Ever since Europeans first encountered the Americas, the Amazon has been a rich source of metaphor, of constructed worlds, informed reflexively by imagination and reality. Amazonia has alternately excited western fears, greed and sorrow. It has been a "green hell", a "garden of Eden", an El Dorado and the ailing "lungs of the world". Its indigenous peoples too have undergone transformations from semi-human creatures to cannibals, "noble savages" and ecopoliticians.
Partly due to these shifting views, the Amazon has hitherto attracted more anthropologists than archaeologists. The potential rewards of studying living people and recording the rich and intricate details of their lives outweighed the difficult business of excavating in the tropics. In addition, as it was generally agreed that Indians were "living fossils", archaeology was an expensive way of verifying what we already knew. Present-day Amazonian hunter-gatherer tribes were regarded as having become perfectly adapted to jungle living over thousands of years. This view is now acknowledged as yet another deceit and is increasingly untenable.
In Amazonian Indians, Anna Roosevelt has produced a cross-disciplinary volume that offers a new agenda for the study of indigenous Amazonian peoples, past and present. A major theme is the rejection of the view which characterised the tropical rainforest as a uniformly impoverished "counterfeit paradise". By exploring the archaeology, ethnology and cultural ecology of the region we see instead a mosaic of environments supporting a diversity of social formations and adaptations over the past 11,000 years.
One of the myths laid bare is what Roosevelt calls ethnology's consensus view that current Indian societies represent the optimum adaptation to such environments. The truth is more complex. Down to around 2,000 years ago Amerindians lived in much the same way as they do today. But from that time until European contact in the 16th century many Amazonian cultures developed from small widely scattered villages to larger more complex polities producing far denser occupation sites. These chiefly societies practised long-distance trade, constructed monumental earthworks, and adopted maize rather than manioc as a staple food.
For example, on Marajo Island, at the mouth of the Amazon, clusters of occupational debris cover areas of between 10 to 20 sq km - a figure which is comparable to say the great pre-Aztec metropolis of Teotihuac n in Mexico. The extent of other Amazonian sites with habitations, cemeteries and earthworks also parallel more famous Maya or Inca settlements though admittedly with no stone architecture.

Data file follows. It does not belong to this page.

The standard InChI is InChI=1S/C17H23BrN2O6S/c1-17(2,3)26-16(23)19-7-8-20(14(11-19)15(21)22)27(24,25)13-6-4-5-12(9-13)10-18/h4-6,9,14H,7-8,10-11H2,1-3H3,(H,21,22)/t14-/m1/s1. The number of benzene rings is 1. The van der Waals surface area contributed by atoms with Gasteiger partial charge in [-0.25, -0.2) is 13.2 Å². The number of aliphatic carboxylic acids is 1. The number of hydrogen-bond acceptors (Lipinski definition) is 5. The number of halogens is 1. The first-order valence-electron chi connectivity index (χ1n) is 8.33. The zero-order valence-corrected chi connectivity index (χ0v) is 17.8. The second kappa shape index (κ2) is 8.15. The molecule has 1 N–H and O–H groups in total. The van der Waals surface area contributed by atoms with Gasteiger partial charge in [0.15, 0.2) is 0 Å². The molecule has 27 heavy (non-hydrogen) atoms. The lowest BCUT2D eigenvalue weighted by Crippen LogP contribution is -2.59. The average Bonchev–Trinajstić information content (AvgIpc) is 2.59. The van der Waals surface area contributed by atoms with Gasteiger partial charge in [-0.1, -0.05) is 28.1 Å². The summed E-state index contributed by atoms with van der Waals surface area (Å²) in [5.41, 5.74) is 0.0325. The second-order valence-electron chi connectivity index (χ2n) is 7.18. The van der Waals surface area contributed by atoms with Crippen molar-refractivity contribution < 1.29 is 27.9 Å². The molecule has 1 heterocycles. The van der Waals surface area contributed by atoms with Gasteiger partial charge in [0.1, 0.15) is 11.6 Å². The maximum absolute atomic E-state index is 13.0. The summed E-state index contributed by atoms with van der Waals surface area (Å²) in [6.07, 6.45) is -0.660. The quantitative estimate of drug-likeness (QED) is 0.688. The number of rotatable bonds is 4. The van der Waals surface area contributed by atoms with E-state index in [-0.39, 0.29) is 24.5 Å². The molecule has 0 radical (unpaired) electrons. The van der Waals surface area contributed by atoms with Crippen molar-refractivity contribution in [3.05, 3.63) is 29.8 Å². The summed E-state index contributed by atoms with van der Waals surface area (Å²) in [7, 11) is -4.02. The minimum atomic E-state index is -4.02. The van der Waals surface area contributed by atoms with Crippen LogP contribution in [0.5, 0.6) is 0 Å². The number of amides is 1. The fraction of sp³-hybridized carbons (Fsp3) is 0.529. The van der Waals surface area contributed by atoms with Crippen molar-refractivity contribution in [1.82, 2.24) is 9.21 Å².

The point is forcefully made by many contributors that it was this tremendous density of occupation and social complexity that was destroyed and then forgotten by Europeans. Present-day tribes are often the ethnically mixed survivors of conquest, disease and marginalisation. Even such typical hunter-gatherers as the Brazilian Bororo are shown to have been pottery-using maize horticulturalists up until the 19th century. Such evidence has wide implications - not least in terms of health. Whereas in prehistory native Amazonians averaged 172 cm in height, today their descendants manage only 160 cm.
Roosevelt has chosen her contributors with care to elucidate the interconnections between archaeology, ethnohistory, ethnology, human biology and ecology. The integrative approach adopted here and the many excellent contributions represent a significant step in building a new framework for understanding the Amazon and its indigenous peoples.
Against this revisionist background, Getting to know Waiwai by Alan Tormaid Campbell looks like just another social anthropologist's "insider" view of an Amazonian indian society under threat, in this case, the 150 or so surviving Wayap! of northeast Brazil, and their chief, Waiwai. This impression is quickly dispelled. Campbell has written a richly detailed, and intriguing book. Moving deftly back and forth between the worlds of the Wayap!, western civilisation and academic anthropology - he tells a uniquely informative story in entertaining style.
By learning the Wayap! language, Campbell tried to comprehend the endlessly subtle configurations of meaning and imagination that invest the rainforest world with mythological significance.
Yet, even thus equipped, he questions whether we can ever really understand the distinctively non-western architecture of indigenous thought and practice. It is with the "ethnographic present" that he is concerned. The only real time-depth involved is the future, when unborn Wayap! generations might read his account of their ancestors.
The Wayap! hover on the brink of extinction. What we should admire is not any clinging to a timeless past but rather their ability to adapt to and survive centuries of relentless European pressure. This is a postmodern adventure, unashamedly personal, erudite, and sharply perceptive.
Nicholas J. Saunders is visiting research fellow in archaeology, University of Southampton.
Amazonian Indians from Prehistory to the Present: Anthropological Perspectives
Editor - Anna Roosevelt
ISBN - 0 8165 1436 4
Publisher - University of Arizona Press
Price - $60.00
Pages - 420